Queer political student activist, writer and image creator Tarryn Naude intersects text and image in a flawless quirk. Image and text become inseparable in a gesture that results in any attempt to view them as single elements divorced from one another failing to reach the impact intended. Taking their visual cues from subtitled foreign films, Tarryn’s subtitled images function as a punchy glimpse into the minds of those they photograph.
Explaining how photography has taken shape in their life they explain that though photography has always been a part of their life, documenting people came initially as a means of fulfilling the role of “Instagram Husband” at events. “…imagery is very important to me but as a writer I wanted to express more.”
The process of creating their subtitled images takes the form of an initial conversation with the individual to be photographed – “to gain insight into how their minds dance”. Thereafter the shutter is pressed down at the opportune moment. When the likeness has been captured, “I ask them certain questions about specific incidents we all experience as humans and derive one line from their responses.” Subtitles are built from these interpersonal interactions after the image has been solidified in the megapixels of a camera.
Backdrops of adolescence come to the fore in certain images lathered with catholic symbolism. Attending a conservative catholic school in Cape Town, Tarryn elaborates on this phase of their life by stating “I think a notable thing about this part of my upbringing was the need and hunger to disrupt and shatter the gleaming surfaces of religious opulence and show a different kind of church. One of pure nakedness and raw honesty.”
Other prominent signifiers in Tarryn’s work is that of queerness, gender expression, mental health and the figure of the witch. Speaking to their work in its entirety they state, “For me queerness transcends just sexual orientation. It’s about gender expression, approach to power structures, and relationships with others. I actively try to queer every part of my life which make the personal, my personal story political by it purely existing. My work is recreating the archive of queerness which has always been a political tool for ‘the norm.’”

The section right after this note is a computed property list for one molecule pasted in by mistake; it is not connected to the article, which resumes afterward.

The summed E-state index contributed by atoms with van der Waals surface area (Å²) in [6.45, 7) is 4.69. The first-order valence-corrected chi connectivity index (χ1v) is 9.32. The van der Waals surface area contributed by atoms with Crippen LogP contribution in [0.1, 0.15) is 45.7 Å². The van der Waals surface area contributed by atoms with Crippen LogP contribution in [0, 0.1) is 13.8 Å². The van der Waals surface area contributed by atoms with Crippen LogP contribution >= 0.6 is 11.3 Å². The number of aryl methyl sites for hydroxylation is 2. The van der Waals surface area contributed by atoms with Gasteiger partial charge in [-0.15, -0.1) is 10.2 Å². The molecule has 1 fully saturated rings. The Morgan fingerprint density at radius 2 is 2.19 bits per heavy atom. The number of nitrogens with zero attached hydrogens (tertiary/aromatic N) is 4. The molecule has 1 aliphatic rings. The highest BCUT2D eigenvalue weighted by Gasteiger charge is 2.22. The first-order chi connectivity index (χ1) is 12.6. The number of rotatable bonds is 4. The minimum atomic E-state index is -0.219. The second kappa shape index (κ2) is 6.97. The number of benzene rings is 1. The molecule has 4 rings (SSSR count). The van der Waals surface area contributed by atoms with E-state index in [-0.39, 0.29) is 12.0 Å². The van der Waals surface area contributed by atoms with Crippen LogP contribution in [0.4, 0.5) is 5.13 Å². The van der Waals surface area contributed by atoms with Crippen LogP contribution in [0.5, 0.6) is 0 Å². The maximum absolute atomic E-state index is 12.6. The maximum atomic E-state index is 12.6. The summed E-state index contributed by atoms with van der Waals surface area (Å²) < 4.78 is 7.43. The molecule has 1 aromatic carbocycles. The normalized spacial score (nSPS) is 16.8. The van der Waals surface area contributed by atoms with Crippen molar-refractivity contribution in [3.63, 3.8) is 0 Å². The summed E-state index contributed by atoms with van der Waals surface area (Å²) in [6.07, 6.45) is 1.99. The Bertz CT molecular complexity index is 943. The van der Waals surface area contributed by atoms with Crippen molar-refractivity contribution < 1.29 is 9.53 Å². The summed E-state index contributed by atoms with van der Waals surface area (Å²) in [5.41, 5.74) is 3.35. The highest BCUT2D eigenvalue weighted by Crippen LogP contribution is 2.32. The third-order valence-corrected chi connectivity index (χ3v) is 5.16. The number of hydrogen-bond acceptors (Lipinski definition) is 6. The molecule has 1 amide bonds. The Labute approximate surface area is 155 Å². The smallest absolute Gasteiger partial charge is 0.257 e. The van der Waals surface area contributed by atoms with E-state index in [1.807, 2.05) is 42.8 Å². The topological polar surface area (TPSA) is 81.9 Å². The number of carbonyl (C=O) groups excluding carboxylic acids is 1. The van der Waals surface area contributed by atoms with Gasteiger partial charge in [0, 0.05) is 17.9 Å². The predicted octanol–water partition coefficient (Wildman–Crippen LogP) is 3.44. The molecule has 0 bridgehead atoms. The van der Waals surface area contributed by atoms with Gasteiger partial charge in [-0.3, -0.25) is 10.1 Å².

Subtitled images, for example, “It’s all in your head. It’s not the end of the world” speaks to mental health. As someone who struggles with their mental health, Tarryn felt that there was a lack of captivating content that represented the difficulties they were facing. “So, I decided I would do this myself through my work. I think by being so vocal about mental health does create a change – perhaps not always positive- as these conversations can be triggering and jarring but there is heightened awareness for sure.”
‘Wearing Midnight’ – a series of images, was born from the mind of Rowallen Vorster who shares the interest to modernize the symbol of the witch and the coven. “Wearing Midnight refers to how queers throughout history have been draped in a cloak of darkness to hide us from view… during the day.”
In accordance with the findings in my piece, The figure of the witch in today’s world, Tarryn identifies strongly with ‘the witch’ as “I spent (probably too much) time a year or two ago researching the witch iconography and discovered that many ‘witches’ burnt at the stake in the 1600s were persecuted not because they were dabbling in dark magic but because they countered how women were meant to behave during that period. I find affirmation in the saying, ‘We are the descendants of those they didn’t burn.’”
Tarryn’s work is a stimulating intersection of topics that range from queerness, gender expression, mental health to the symbol of the witch. They come together and voice the concerns not only of an artist but of a community and addresses social issues within society. Appearing as film stills they evoke power and can be read like snippets of thoughts of different individuals. An honest archive created by queer hands for the queer community, speaks volumes and is just the kind of message us queers need.
For some thought-provoking messages and visuals follow Tarryn on Instagram.